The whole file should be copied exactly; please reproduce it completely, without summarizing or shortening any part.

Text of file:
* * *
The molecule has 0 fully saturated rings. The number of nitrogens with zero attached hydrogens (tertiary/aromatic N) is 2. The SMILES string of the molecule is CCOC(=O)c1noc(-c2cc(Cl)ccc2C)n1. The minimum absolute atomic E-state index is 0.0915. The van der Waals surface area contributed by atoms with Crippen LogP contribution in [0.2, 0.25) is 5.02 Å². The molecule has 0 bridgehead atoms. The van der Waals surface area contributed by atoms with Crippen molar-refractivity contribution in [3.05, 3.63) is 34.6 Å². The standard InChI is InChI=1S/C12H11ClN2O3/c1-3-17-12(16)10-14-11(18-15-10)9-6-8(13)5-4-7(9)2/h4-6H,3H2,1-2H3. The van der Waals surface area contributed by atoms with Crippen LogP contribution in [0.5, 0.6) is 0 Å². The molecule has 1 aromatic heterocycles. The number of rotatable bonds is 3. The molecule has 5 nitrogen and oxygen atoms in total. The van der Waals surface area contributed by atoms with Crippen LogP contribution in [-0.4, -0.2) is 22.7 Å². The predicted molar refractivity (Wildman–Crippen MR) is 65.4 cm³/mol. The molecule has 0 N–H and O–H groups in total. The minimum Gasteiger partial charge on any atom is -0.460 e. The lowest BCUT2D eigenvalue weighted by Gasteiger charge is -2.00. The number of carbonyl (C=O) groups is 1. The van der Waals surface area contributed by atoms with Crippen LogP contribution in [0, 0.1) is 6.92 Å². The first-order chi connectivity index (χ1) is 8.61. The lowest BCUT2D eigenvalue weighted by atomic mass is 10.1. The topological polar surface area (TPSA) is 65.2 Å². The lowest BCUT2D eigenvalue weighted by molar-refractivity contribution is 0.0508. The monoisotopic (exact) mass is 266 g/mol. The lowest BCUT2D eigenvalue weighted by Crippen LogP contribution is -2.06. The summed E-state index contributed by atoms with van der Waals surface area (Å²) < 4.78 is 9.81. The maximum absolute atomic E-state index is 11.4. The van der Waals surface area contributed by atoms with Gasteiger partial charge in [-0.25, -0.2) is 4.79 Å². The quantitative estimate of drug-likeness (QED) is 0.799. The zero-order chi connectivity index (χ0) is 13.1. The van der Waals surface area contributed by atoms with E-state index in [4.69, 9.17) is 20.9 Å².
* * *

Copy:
The molecule has 0 fully saturated rings. The number of nitrogens with zero attached hydrogens (tertiary/aromatic N) is 2. The SMILES string of the molecule is CCOC(=O)c1noc(-c2cc(Cl)ccc2C)n1. The minimum absolute atomic E-state index is 0.0915. The van der Waals surface area contributed by atoms with Crippen LogP contribution in [0.2, 0.25) is 5.02 Å². The molecule has 0 bridgehead atoms. The van der Waals surface area contributed by atoms with Crippen molar-refractivity contribution in [3.05, 3.63) is 34.6 Å². The standard InChI is InChI=1S/C12H11ClN2O3/c1-3-17-12(16)10-14-11(18-15-10)9-6-8(13)5-4-7(9)2/h4-6H,3H2,1-2H3. The van der Waals surface area contributed by atoms with Crippen LogP contribution in [0.5, 0.6) is 0 Å². The molecule has 1 aromatic heterocycles. The number of rotatable bonds is 3. The molecule has 5 nitrogen and oxygen atoms in total. The van der Waals surface area contributed by atoms with Crippen LogP contribution in [-0.4, -0.2) is 22.7 Å². The predicted molar refractivity (Wildman–Crippen MR) is 65.4 cm³/mol. The molecule has 0 N–H and O–H groups in total. The minimum Gasteiger partial charge on any atom is -0.460 e. The lowest BCUT2D eigenvalue weighted by Gasteiger charge is -2.00. The number of carbonyl (C=O) groups is 1. The van der Waals surface area contributed by atoms with Crippen LogP contribution in [0, 0.1) is 6.92 Å². The first-order chi connectivity index (χ1) is 8.61. The lowest BCUT2D eigenvalue weighted by atomic mass is 10.1. The topological polar surface area (TPSA) is 65.2 Å². The lowest BCUT2D eigenvalue weighted by molar-refractivity contribution is 0.0508. The monoisotopic (exact) mass is 266 g/mol. The lowest BCUT2D eigenvalue weighted by Crippen LogP contribution is -2.06. The summed E-state index contributed by atoms with van der Waals surface area (Å²) < 4.78 is 9.81. The maximum absolute atomic E-state index is 11.4. The van der Waals surface area contributed by atoms with Gasteiger partial charge in [-0.25, -0.2) is 4.79 Å². The quantitative estimate of drug-likeness (QED) is 0.799. The zero-order chi connectivity index (χ0) is 13.1. The van der Waals surface area contributed by atoms with E-state index in [4.69, 9.17) is 20.9 Å².